FWIW I had been hearing since the H.W. Bush presidency that the Bush family in general is more or less ambivalent on the issue of abortion, and may even be pro-choice privately. W. Bush’s reaction in that interview seemed to strengthen that, at least to me.
So no, I don’t think Bush was a fundamentalist christian, but he was genuinely devout. They aren’t necessarily the same things. Bush was more of a “bleeding heart” Christian than a fire and brimstone Christian, but he was more than willing to embrace various fundamentalist positions as a politician.
Perry is obviously a genuine fundamentalist.
Al Franken quizzed GWB on general Bible knowledge, and came to the conclusion that he was pretty clearly didn’t pay the slightest attention at those religious retreats he supposedly went to, or even Sunday School when he was a kid.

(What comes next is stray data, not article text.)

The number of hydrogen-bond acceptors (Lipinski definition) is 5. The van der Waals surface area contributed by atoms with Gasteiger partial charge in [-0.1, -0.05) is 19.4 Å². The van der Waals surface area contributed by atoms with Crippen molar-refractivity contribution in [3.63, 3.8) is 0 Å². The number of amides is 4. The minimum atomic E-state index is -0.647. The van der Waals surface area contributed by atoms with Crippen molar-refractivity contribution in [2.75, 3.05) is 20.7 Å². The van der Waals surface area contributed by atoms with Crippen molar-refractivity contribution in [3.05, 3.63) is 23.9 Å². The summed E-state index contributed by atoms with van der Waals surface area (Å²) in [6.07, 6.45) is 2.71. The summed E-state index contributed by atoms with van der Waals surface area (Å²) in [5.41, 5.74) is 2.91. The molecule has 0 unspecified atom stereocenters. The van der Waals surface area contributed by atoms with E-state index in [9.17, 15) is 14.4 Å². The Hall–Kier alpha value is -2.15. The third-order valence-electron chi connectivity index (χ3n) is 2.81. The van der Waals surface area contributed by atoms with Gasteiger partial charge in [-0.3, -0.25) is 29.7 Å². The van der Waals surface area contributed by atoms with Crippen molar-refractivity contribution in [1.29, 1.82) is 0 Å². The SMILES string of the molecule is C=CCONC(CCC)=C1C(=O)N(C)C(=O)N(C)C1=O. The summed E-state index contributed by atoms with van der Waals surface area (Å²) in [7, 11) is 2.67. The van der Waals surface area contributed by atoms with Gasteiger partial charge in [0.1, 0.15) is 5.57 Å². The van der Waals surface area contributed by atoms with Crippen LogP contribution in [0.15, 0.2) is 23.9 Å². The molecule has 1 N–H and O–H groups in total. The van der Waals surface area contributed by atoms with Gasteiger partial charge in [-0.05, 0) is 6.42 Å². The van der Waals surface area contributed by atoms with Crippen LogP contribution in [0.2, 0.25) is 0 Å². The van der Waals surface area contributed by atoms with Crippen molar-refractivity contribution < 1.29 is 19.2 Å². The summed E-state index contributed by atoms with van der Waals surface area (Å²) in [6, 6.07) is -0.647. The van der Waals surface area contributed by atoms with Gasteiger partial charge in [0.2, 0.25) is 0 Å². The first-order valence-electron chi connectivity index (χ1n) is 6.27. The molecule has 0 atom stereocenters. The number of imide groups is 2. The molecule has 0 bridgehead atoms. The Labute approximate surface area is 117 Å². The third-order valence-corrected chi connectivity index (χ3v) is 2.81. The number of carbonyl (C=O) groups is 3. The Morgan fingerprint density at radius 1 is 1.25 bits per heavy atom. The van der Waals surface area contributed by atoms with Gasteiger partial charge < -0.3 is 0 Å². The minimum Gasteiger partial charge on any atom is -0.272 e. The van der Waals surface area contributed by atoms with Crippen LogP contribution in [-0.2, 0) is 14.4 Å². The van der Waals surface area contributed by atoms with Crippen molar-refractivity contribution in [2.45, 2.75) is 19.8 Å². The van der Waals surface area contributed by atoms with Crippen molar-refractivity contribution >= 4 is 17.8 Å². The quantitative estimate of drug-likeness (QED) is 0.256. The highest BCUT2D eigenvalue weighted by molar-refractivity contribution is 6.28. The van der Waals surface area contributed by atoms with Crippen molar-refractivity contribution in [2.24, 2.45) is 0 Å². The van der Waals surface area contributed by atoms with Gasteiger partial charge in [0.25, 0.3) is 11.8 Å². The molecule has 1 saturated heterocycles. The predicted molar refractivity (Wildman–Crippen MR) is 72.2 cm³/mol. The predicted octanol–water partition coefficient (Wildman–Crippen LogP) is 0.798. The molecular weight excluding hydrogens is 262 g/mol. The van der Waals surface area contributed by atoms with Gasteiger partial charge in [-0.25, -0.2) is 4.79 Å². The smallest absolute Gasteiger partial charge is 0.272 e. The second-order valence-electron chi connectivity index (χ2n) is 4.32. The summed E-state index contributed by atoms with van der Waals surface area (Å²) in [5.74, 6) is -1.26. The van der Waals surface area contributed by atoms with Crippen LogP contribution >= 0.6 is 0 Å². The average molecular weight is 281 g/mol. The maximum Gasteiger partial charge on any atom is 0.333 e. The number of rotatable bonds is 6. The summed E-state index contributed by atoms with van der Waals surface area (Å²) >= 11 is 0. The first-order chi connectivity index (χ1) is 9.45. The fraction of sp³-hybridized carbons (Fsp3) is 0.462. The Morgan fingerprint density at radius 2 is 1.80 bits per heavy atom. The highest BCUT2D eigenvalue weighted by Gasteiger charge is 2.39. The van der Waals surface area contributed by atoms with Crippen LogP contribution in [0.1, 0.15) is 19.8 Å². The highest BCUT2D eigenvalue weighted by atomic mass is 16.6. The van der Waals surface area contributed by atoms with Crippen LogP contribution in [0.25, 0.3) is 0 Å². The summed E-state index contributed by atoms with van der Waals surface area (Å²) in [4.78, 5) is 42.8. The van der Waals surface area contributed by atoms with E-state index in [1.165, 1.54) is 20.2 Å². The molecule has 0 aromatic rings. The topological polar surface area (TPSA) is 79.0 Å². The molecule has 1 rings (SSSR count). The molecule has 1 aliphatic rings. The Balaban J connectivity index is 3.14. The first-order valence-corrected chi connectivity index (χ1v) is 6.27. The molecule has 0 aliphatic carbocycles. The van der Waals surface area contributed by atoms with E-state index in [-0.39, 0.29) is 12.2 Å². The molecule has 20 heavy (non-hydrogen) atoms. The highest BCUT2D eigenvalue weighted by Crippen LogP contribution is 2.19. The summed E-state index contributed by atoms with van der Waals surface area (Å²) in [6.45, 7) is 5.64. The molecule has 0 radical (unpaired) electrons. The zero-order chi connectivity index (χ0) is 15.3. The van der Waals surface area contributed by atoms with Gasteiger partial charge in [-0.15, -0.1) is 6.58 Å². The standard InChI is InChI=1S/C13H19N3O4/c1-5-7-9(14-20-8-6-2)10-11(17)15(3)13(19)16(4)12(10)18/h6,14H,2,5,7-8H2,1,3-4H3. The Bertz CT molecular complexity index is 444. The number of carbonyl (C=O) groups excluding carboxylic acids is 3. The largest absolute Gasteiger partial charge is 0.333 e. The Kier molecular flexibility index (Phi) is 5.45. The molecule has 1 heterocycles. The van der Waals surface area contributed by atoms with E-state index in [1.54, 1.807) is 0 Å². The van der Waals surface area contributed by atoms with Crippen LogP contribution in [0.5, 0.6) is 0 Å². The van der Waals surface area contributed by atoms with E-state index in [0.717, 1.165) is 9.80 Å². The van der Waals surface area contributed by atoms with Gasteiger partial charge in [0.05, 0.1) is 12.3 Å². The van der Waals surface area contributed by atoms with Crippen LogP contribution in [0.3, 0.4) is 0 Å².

I find that to be wholly credible. But to be fair, that is not required to be a devout born-again christian. Pretty much you accept Christ and “Bob’s your uncle.” Bible study and understanding are not bad things, but they are completely unnecessary in fundamental belied. I always felt that Bush’s beliefs were legitimately held. And that is about all the faith demands. Understanding or critical thinking never has been a requirement.
To support Bartman’s point, I do know fundmanetalist Christians, and in my experience they don’t generally know any more about the Bible than casual Christians of other denominations. They tend to just accept whatever their pastor says.